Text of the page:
Tuesday, July 7, 2009

State University of New York, Buffalo Human Rights Law Review

From the featured journal website:

The Buffalo Human Rights Law Review welcomes unsolicited manuscripts. The BHRLR annually publishes articles, book reviews, comments, and notes relevant to the contemporary protection of human rights. We particularly value submissions that offer interdisciplinary legal analyses of human rights issues. Articles accepted for publication will identify a compelling thesis, support that thesis with thorough argument and evidence, and offer constructive analysis and research that advances understanding of human rights law.

Submission Guidelines

The Buffalo Human Rights Law Review focuses on any issues concerning human rights, including topics that apply an interdisciplinary approach. The Editorial Board welcomes interested authors to submit their original manuscripts either to our email address at bhrlr@buffalo.edu, the Buffalo Human Rights Law Reviews Expresso account at http://law.bepress.com or to:

621 John Lord O'Brian Hall
University at Buffalo Law School
Buffalo, NY 14260

Submissions should conform to Bluebook citation conventions, using consecutively-numbered footnotes rather than endnotes. Please use standard typeface and character size and double-space the body of your text. Manuscripts cannot be returned unless accompanied by a self-addressed, postage-paid envelope.

Please accompany your submissions with the following:

  • Cover Letter (separate from the e-mail)
  • Article (in MS Word format)
  • Curriculum Vitae/Resume

Also, for electronic submissions, please include the title of your submission and the authors name in the subject line of the submission email:

  • "Article Submission: [Author name]" for articles;
  • "Essay Submission: [Author name]" for essays; or
  • "Book Review Submission: [Author name]" for book review.


The BHRLR makes publication decisions on a rolling basis. Please expect email confirmation when your article is received, and email notification of final publication decisions when decisions are reached. Most publication decisions are reached within two months of receipt.


Image: Magna Carta, from Wikipedia which also includes this discussion:

Many documents form Magna Carta

The document commonly known as Magna Carta today is not the 1215 charter, but a later charter of 1225, and is usually shown in the form of the Charter of 1297 when it was confirmed by Edward I. At the time of the 1215 charter, many of the provisions were not meant to make long-term changes but simply to right some immediate wrongs; therefore, the Charter was reissued three times in the reign of Henry III (1216, 1217 and 1225). After this, each king for the next two hundred years (until Henry V in 1416) personally confirmed the 1225 charter in his own charter. It should not be thought of as one document but rather a variety of documents coming together to form one Magna Carta, in the same way as the treaties of Rome and Nice (among others) come together to form the treaties of the European Union and the European Community.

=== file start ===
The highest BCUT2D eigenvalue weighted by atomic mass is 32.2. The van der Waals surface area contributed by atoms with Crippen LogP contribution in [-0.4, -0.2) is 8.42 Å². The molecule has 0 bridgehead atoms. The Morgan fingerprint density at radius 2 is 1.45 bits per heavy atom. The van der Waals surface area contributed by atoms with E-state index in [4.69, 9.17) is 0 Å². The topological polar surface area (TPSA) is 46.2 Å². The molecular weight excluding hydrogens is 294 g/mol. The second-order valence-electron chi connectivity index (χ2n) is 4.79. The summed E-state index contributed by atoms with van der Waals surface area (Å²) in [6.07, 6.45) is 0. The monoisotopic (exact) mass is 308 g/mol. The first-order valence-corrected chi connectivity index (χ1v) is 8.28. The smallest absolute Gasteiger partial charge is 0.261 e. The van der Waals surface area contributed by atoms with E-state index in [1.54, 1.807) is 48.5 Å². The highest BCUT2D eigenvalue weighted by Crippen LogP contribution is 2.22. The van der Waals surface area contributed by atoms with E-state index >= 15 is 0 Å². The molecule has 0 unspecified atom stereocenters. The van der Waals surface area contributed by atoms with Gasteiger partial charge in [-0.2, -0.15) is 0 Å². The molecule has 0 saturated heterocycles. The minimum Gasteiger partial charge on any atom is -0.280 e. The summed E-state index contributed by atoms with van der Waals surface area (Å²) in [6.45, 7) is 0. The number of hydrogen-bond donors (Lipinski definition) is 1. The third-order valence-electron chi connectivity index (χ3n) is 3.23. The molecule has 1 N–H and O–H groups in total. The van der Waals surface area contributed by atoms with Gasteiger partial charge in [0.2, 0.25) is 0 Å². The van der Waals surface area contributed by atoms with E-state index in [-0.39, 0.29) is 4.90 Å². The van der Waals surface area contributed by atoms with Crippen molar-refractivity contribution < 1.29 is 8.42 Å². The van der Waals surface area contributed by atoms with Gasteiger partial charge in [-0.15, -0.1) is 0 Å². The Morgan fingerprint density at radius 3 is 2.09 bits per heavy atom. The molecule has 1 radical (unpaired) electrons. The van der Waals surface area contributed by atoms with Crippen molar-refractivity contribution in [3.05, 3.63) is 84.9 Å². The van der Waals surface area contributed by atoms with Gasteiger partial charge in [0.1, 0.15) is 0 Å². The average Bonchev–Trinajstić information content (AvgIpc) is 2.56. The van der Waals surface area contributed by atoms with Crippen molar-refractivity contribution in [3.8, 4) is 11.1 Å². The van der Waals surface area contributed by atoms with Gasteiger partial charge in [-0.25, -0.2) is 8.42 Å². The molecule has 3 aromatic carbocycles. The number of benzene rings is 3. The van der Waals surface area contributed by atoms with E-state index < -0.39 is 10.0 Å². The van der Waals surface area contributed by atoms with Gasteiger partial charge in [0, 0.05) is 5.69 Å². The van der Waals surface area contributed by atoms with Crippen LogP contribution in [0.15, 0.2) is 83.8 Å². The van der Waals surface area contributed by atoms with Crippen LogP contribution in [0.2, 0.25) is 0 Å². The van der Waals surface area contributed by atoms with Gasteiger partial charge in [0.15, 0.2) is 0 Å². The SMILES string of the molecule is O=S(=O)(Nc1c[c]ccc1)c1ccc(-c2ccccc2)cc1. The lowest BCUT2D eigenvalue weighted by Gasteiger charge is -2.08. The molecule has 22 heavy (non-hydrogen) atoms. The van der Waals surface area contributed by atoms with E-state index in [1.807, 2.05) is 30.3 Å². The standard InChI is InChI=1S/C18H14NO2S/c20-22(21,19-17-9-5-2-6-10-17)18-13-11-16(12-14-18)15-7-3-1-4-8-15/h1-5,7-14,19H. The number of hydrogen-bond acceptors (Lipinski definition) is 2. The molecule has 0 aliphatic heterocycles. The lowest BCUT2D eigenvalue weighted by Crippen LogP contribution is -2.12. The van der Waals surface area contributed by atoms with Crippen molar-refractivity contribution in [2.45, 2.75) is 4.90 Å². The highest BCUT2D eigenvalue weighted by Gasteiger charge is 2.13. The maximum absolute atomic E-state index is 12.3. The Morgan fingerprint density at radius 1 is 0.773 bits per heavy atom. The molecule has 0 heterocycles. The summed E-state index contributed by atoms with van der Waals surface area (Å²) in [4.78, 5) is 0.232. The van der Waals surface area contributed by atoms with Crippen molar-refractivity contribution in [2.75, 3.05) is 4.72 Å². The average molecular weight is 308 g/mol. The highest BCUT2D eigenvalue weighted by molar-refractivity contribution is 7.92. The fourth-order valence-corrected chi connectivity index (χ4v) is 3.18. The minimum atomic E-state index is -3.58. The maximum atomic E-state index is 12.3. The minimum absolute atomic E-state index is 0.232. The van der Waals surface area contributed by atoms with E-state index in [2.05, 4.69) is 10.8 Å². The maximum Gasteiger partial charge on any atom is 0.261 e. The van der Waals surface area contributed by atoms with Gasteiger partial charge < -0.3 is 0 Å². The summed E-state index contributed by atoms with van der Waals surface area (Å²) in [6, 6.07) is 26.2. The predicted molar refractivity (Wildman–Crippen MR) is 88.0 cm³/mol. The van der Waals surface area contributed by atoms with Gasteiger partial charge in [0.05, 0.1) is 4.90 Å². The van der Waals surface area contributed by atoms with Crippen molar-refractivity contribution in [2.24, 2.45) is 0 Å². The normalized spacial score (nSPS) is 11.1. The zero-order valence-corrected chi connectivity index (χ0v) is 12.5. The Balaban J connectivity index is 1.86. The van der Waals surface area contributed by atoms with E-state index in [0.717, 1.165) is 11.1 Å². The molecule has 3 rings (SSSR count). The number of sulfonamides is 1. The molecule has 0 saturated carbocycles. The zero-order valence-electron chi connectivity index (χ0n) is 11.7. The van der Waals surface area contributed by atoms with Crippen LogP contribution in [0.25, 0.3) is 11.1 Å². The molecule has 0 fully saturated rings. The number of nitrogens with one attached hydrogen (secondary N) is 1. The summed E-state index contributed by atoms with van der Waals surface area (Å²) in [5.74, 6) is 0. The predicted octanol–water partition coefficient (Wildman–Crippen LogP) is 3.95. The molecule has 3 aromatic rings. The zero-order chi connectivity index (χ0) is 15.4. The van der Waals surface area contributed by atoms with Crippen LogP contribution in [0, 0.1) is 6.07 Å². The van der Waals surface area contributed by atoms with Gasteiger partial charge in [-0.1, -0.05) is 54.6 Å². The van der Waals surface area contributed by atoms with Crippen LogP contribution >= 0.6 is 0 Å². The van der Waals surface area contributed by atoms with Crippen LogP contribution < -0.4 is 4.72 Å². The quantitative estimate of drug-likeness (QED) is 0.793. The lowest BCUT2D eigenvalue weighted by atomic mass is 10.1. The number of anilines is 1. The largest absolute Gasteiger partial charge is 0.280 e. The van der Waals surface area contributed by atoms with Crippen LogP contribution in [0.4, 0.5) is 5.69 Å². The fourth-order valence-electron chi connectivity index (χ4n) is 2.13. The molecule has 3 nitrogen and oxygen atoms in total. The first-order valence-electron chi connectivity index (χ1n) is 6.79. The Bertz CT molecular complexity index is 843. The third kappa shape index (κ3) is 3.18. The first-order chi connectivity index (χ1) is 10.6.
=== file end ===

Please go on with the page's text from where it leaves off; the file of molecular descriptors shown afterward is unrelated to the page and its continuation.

The document was unsigned

Popular perception is that King John and the barons signed Magna Carta. There were no signatures on the original document, however, only a single seal placed by the king. The words of the charter--Data per manum nostram--signify that the document was personally given by the king's hand. By placing his seal on the document, the King and the barons followed common law that a seal was sufficient to authenticate a deed, though it had to be done in front of witnesses. John's seal was the only one, and he did not sign it. The barons neither signed nor attached their seals to it.[FN]


The document is also honoured in America, where it is an antecedent of the United States Constitution and Bill of Rights. The United States has contributed the Runnymede Memorial and Lincoln Cathedral offers a Magna Carta Week.[FN] The UK lent one of the four remaining copies of Magna Carta to the U.S. for its bicentennial celebrations and donated a gold copy which is displayed in the U.S. National Archives Building in Washington, D.C.[FN]